THE CONTEMPLATIVE LIFE. There are two stories Fenton Johnson told me when we spoke about his newest book, Keeping Faith: A Skeptic's Journey (Houghton Mifflin, $25), that seem important for understanding his trek--and maybe our own--through institutionalized religion.
In his rural Kentucky childhood home, his family, who ran the Sherwood Inn, would periodically get a knock at the back door. It could only mean one thing: It's time to grab a couple of beers from the bar and greet one of the monks from the Trappist monastery, Our Lady of Gethsemani.
The other story is, on the surface, a less-contradictory mix of the sequestered life with the worldly one, as it reveals Johnson's relationship to monasticism itself.
"I always think about the path many East Indian men will follow during their lives: They get married, build a career and a family. Then at 65, they turn all their worldly possessions over to their wife and go off to the mountains to contemplate."
These stories paint a picture of getting the best of both worlds. Johnson says that, though he's not planning to become a monk anytime soon, monasticism drew him in early on.
"If I were to fully follow the monk's life, I'd have to start my own monastery," he explains. "I'd take from the old models but definitely start anew."
This "do-it-yourself" contemplative life peppers much of Johnson's book. It's part memoir, part scholarly history and part report on the state of spiritual affairs in the form of interviews and observations of both the Christian monastic and Zen Buddhist life. His six-year investigation led him to live for stints at a time at the Trappist abbey in the hills behind his family's Kentucky home as well as the San Francisco Zen Center in the city hallmarked for its spiritual enlightenment--a city Johnson lived in for many years before moving to Tucson.
Johnson begins the book quoting Walt Whitman's poem, Facing West from California's Shores, and wonders whether it makes more sense for us to face east towards the rest of America rather than west toward Asia and its spiritual influences.
"I turn it around to suggest that we embrace what we have here on this continent." He adds, "Clearly we have a new-world religiosity developing. That's true among the right-wing set. But American Buddhism is experiencing a healthy development among liberals."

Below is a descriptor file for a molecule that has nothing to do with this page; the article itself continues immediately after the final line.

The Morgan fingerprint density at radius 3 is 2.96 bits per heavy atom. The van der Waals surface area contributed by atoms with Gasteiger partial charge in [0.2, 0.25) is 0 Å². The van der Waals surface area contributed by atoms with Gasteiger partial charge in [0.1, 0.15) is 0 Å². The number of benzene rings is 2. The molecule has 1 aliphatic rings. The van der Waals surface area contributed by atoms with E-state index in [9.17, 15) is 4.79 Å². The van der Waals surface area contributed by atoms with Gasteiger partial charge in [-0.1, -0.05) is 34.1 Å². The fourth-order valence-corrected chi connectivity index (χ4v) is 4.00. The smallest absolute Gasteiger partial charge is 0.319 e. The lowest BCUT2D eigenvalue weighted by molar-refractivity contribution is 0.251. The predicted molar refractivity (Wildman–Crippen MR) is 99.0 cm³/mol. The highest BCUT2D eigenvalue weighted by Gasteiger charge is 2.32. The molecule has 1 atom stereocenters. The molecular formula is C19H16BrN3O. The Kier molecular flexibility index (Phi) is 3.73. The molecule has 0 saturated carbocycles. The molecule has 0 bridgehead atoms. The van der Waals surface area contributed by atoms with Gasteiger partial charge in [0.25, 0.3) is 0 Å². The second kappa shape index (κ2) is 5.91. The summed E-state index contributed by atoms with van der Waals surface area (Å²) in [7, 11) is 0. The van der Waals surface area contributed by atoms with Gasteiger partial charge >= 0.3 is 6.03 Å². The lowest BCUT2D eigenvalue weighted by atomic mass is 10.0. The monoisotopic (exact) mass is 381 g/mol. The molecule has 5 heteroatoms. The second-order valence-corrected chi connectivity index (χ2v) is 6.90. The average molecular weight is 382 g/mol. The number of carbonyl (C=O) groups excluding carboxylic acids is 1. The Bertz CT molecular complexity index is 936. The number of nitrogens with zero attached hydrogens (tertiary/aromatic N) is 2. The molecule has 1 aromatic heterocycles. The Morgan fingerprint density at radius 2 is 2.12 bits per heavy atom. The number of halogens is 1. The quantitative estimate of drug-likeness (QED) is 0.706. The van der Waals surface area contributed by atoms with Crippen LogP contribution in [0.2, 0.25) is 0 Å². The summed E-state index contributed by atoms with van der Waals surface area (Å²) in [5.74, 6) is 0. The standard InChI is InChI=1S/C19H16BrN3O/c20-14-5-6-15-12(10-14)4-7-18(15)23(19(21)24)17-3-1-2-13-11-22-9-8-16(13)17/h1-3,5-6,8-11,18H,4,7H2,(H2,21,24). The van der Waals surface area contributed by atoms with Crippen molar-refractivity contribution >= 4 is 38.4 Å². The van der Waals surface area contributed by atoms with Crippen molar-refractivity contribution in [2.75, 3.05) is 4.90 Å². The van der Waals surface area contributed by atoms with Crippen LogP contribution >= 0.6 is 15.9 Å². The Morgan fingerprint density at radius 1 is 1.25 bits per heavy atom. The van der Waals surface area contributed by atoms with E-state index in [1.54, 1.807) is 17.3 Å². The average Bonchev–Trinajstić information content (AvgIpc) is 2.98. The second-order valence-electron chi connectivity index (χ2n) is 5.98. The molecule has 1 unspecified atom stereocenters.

In the course of his research, Johnson discovered how Buddhism mixed with existing religions in this country.
"I'd meet Jews who would identify themselves as both Jewish and Buddhist. It was easy for them to hyphenate. But Catholics would go out of their way to denounce their upbringing in order to call themselves Buddhist.
"I'd joke with the Catholics that they couldn't embrace both faiths because Catholicism got to them so young--three days old and you're already baptized."
But Johnson is quick to point out that he's not critical of other people's spiritual identification.
"I'm a grazer myself. Really I'm a professional dilettante."
What seems more important to him is the ritualizing of faith.
"I meditate daily. It's a home-grown thing. And I go to church regularly. The meditation maintains an equilibrium, a way to deal with my own and other people's anger."
He adds, "I'm an emotional and volatile person at heart and ritualizing a meditative space where emotions and body can merge seems to smooth things out."
Johnson says that writing the book (and he hopes reading it as well) has been a heart-opening journey.
"It's hard to practice faith in the abstract. You've got to have rituals. And it's important to have rituals with the body. Otherwise it's all still held up in your head."
And for Johnson, "faith" is different from "beliefs." The latter is a set of doctrines that we cling to. "Faith," he clarifies, "is about letting go, about virtue."
Johnson's journey since he began writing the book has had some ironic twists. "I thought institutionalized religion was hopeless, that it was only a means to violence and dissention. But I've changed my mind about this.
"My post-enlightenment American self waged war with my inner faith when I could clearly see that people get to a level of peace through institutionalized religion. People like Martin Luther King, Jr., and even my mom. I realized it wasn't fair to snub religion intellectually--despite a complete awareness of the egregious policies of the Vatican on, say, gay people and birth control restrictions, to name just two."
So what does Johnson want the polarized groups--the died-in-the-wool skeptics and the ardently faithful--to get from his book?
"I hope readers find it challenging and exasperating. I don't have any answers. Just questions."
But he adds, "I'd like to think skeptics will emerge with a curiosity and respect for ritual usefulness. And I want believers to understand a new distinction between belief and faith."
Excited, if not tired at the thought of his upcoming, month-long book tour, Johnson's just a bit worried at the acceptance of his book in two particular areas of the country where scandals of sexual abuse by clergy have undermined people's faith.
"One of them is in Boston. But the other is the Ohio River Valley where I grew up. I couldn't gloss over what happened at the Abbey of Gesthemani, that monastery in my own backyard. And they can't deny what went on there either."
Fenton Johnson launches his book tour in Tucson this week at Reader's Oasis, 3400 E. Speedway Blvd., on Friday, April 25, at 7 p.m. For details, call 319-7887.